Keith Talon’s New York Times crossword
What an unusual theme. I like it. There’s a MARTINI in the middle (37A: [Cocktail called "the elixir of quietude" by 4-Down], 4D being E.B. WHITE, ["The Elements of Style" updater] who picked up where Strunk left off). Four MARTINI orders are clued with the famous people (real and fictional) for whom those orders are apt:
- 20A. ON THE ROCKS is [Tiger and Elin Woods's 37-Across order?]. Ohhh, too soon.
- 53A. [Paula Abdul's 37-Across order?] is STRAIGHT UP, which is the title of a Paula Abdul song. I couldn’t tell you what it sounds like.
- 11D. We get literary with this one. [O. Henry's 37-Across order?] is WITH A TWIST, a twist of irony.
- 29D. [Popeye's 37-Across order?] involves green produce, but it’s not spinach, it’s EXTRA OLIVE, as in Olive Oyl. Do people order “extra olive”? What’s standard olive and how much more do you get with extra olive?
A few highlights in the fill:
- 27A. [It might start "E FP TOZ LPED"] made absolutely no sense to me. EYE TEST! Of course.
- 32A. Great clue for FOOL: [One pitied by Mr. T]. I dread the day when Mr. T loses his relevance and familiarity. Do 20-year-olds know who Mr. T is?
- 44A. I could picture the [Figure of Greek myth with a statue at Rockefeller Center] from the 30 Rock opening sequence, but needed the crossings to tell me it’s ATLAS. D’oh!
- 65A. Oh, FREDO, Fredo. [The hapless Corleone] from The Godfather.
- 43D. The MOSH PIT is a [Frenzied place at a rock club].
- 45D. TIVOED, the verb, means [Recorded for later viewing].
Patrick Jordan’s CrosSynergy/Washington Post puzzle, “Flee-Bitten”—Janie’s review
Who of us hasn’t longed for the ability to hit the magic button and be transported to–well, “anywhere but here”? Patrick speaks to that fantasy in his three-part, grid-spanning quip. His [Computer operator's lament] breaks out thusly:
- 17A. [...Part 1] I KEEP HITTING THE
- 37A. [Part 2] ESCAPE KEY BUT I AM
- 57A. [Part 3] STILL HERE AT WORK.
Oh, for the IT guy or gal who could fix that problem! But somehow, the more we beseech, the more s/he STAYS AWAY [Maintains one's distance]. Why should it be such a problem to [Kick back] and RELAX? Whether it’s to go fly a KITE [Toy with a tail] of perhaps to don SCUBAS [Outfits for frogmen] (and -women…) or use a SKI or two [Piece of biathlon gear] or simply to stretch out on the PATIO [Spot for a chaise, perhaps]–downtime (however you take it) is a beautiful thing and its mental-health benefits are not to be taken lightly. At the very least, it’s sometimes helpful if one NAPS [Grabs a few winks] every now and then to rejuvenate oneself.
What else does Patrick give us today by way of non-theme fill? There are those inviting ENTRYWAYS [They allow access] and perhaps an allusion to the “Itsy-Bitsy Teensy-Weensy Yellow Polka-Dot Bikini” with SKIMPIEST [Providing the least coverage]. Because of the one-syllable/two-sound alliteration, I also like the way WITT sits atop WAITE in the grid ([1980s skating champ Katarina] and [Ralph of "The Waltons"]). And [Trap up a trunk] is one terrific clue for TREE. “Trap” here is a verb and not a noun. Good one!
The one cross that threw me? JAMS [Blockages] and JOWL [Droopy cheek]. I started with DAMS for the former and DOWN for the latter, because I was having trouble getting the sense of the clue. And with the exception of a phrase like “cheek by jowl,” I’m not accustomed to thinking of the word jowl in the singular. Jowls, on the other hand? You betcha.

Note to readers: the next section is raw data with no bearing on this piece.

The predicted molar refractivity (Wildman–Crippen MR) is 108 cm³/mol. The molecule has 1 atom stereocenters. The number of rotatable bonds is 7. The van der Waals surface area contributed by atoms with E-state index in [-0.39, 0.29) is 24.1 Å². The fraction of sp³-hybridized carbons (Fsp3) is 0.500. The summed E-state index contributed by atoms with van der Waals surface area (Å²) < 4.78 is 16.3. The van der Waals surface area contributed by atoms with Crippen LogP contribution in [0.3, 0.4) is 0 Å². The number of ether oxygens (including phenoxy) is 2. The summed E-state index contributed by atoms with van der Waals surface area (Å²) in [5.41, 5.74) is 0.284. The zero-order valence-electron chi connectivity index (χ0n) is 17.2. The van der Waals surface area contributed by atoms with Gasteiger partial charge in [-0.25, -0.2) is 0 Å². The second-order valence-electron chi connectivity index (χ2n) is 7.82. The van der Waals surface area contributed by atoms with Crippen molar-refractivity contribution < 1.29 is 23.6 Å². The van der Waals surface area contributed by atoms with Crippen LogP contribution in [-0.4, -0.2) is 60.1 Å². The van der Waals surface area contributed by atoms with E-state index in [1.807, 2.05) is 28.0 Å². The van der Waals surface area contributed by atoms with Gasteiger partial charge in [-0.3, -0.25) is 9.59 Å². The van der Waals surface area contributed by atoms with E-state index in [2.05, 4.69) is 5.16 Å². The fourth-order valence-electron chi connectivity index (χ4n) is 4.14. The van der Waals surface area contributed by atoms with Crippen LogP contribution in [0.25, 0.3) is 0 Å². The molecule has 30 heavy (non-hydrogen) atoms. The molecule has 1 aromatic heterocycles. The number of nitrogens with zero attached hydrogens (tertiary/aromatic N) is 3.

Jeff Chen’s Los Angeles Times crossword
I filled in 3D and 17A early on and wondered what else would be in the LEMON LAW/COMMON COLD theme of “alliterative phrases with MON in the middle.” LEMON LAW, it turns out, is just fill, and the theme is C.C. phrases with C.C. clues:
- 17a. [Cough cause] is the COMMON COLD.
- 27a. [Courtside coverage] is COLOR COMMENTARY.
- 41a. [Captain's concern] is COLLISION COURSE. See also: Staten Island Ferry.
- 55a. [Contract clone (whose abbreviation hints at this puzzle's theme)] is CARBON COPY, which “cc:” was originally short for. I’ve seen people claim “cc:” means “courtesy copy.” I haven’t used carbon paper since I was a kid. Or the mimeograph machine.
11d: LOLITA is clued as [Nabokov nymphet]. Good lord, can’t the poor girl be clued as a character? Rather than as the untrustworthy sexual predator narrator sees her?
Matt Jones’s Jonesin’ crossword, “Just for Kicks”
- 17a, 21a. [With 21-across, leggy board game with jumping pieces?] is THIGH-KNEES CHECKERS (Chinese checkers).
- 26a, 47a, 53a. [With 47- and 53-across, active marble game for your legs?] is HUNGRY / HUNGRY / HIPBONES (Hungry Hungry Hippos). This one sounds lewd. The answer violates the prohibition on having the same word in the grid in two places, but it’s OK because both HUNGRYs are part of the same answer split into three pieces.
- 36a. [Leg-based game of questions and answers?] is TIBIAL PURSUIT. Does running count as a tibial pursuit?
- 58a. [Simple leggy game of three-in-a-row?] is TIC-TAC-TOES. It’s really easy to win if you go first, what with having five toes in a row right off the bat.
I know that 8d: [What "I Got," in a 1998 Master P movie title] constitutes a 9-letter partial, but at least I’ve actually seen I Got THE HOOK UP and find the title catchy so I could piece together the answer. The movie was…mildly diverting.
I had never heard of UNCO, or 16a: [Strange, in Scottish slang]. Dictionary tells me the word has Middle English origins and is an alteration of “uncouth.” As an adjective: unusual or remarkable. As an adverb: very, remarkably. As a noun: stranger. As a plural noun, uncos: news. This is all unco surprising!